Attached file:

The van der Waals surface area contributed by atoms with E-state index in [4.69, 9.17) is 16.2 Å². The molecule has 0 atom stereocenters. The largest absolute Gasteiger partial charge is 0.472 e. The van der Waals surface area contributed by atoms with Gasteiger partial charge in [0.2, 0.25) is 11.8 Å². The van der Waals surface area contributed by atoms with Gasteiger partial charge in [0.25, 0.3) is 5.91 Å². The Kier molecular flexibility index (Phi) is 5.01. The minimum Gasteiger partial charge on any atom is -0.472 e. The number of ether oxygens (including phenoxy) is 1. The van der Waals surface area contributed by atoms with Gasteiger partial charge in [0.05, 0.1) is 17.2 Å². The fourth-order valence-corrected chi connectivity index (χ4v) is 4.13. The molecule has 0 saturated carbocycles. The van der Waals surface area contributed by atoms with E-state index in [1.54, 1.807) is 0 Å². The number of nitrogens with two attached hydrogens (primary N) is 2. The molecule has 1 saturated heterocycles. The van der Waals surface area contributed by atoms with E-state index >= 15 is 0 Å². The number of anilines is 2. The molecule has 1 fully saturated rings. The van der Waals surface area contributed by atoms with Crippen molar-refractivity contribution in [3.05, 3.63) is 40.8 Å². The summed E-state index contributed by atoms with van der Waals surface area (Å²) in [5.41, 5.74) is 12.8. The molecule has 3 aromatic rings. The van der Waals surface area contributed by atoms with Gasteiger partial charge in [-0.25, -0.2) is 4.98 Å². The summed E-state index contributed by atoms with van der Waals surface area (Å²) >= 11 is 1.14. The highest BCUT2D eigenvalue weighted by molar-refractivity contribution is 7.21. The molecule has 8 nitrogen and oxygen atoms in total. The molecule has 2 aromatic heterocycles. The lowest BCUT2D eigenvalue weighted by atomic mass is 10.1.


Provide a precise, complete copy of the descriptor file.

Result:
The van der Waals surface area contributed by atoms with E-state index in [4.69, 9.17) is 16.2 Å². The molecule has 0 atom stereocenters. The largest absolute Gasteiger partial charge is 0.472 e. The van der Waals surface area contributed by atoms with Gasteiger partial charge in [0.2, 0.25) is 11.8 Å². The van der Waals surface area contributed by atoms with Gasteiger partial charge in [0.25, 0.3) is 5.91 Å². The Kier molecular flexibility index (Phi) is 5.01. The minimum Gasteiger partial charge on any atom is -0.472 e. The number of ether oxygens (including phenoxy) is 1. The van der Waals surface area contributed by atoms with Gasteiger partial charge in [0.05, 0.1) is 17.2 Å². The fourth-order valence-corrected chi connectivity index (χ4v) is 4.13. The molecule has 0 saturated carbocycles. The van der Waals surface area contributed by atoms with E-state index in [1.54, 1.807) is 0 Å². The number of nitrogens with two attached hydrogens (primary N) is 2. The molecule has 1 saturated heterocycles. The van der Waals surface area contributed by atoms with E-state index >= 15 is 0 Å². The number of anilines is 2. The molecule has 1 fully saturated rings. The van der Waals surface area contributed by atoms with Crippen molar-refractivity contribution in [3.05, 3.63) is 40.8 Å². The summed E-state index contributed by atoms with van der Waals surface area (Å²) in [5.41, 5.74) is 12.8. The molecule has 3 aromatic rings. The van der Waals surface area contributed by atoms with Gasteiger partial charge in [-0.25, -0.2) is 4.98 Å². The summed E-state index contributed by atoms with van der Waals surface area (Å²) >= 11 is 1.14. The highest BCUT2D eigenvalue weighted by molar-refractivity contribution is 7.21. The molecule has 8 nitrogen and oxygen atoms in total. The molecule has 2 aromatic heterocycles. The lowest BCUT2D eigenvalue weighted by atomic mass is 10.1.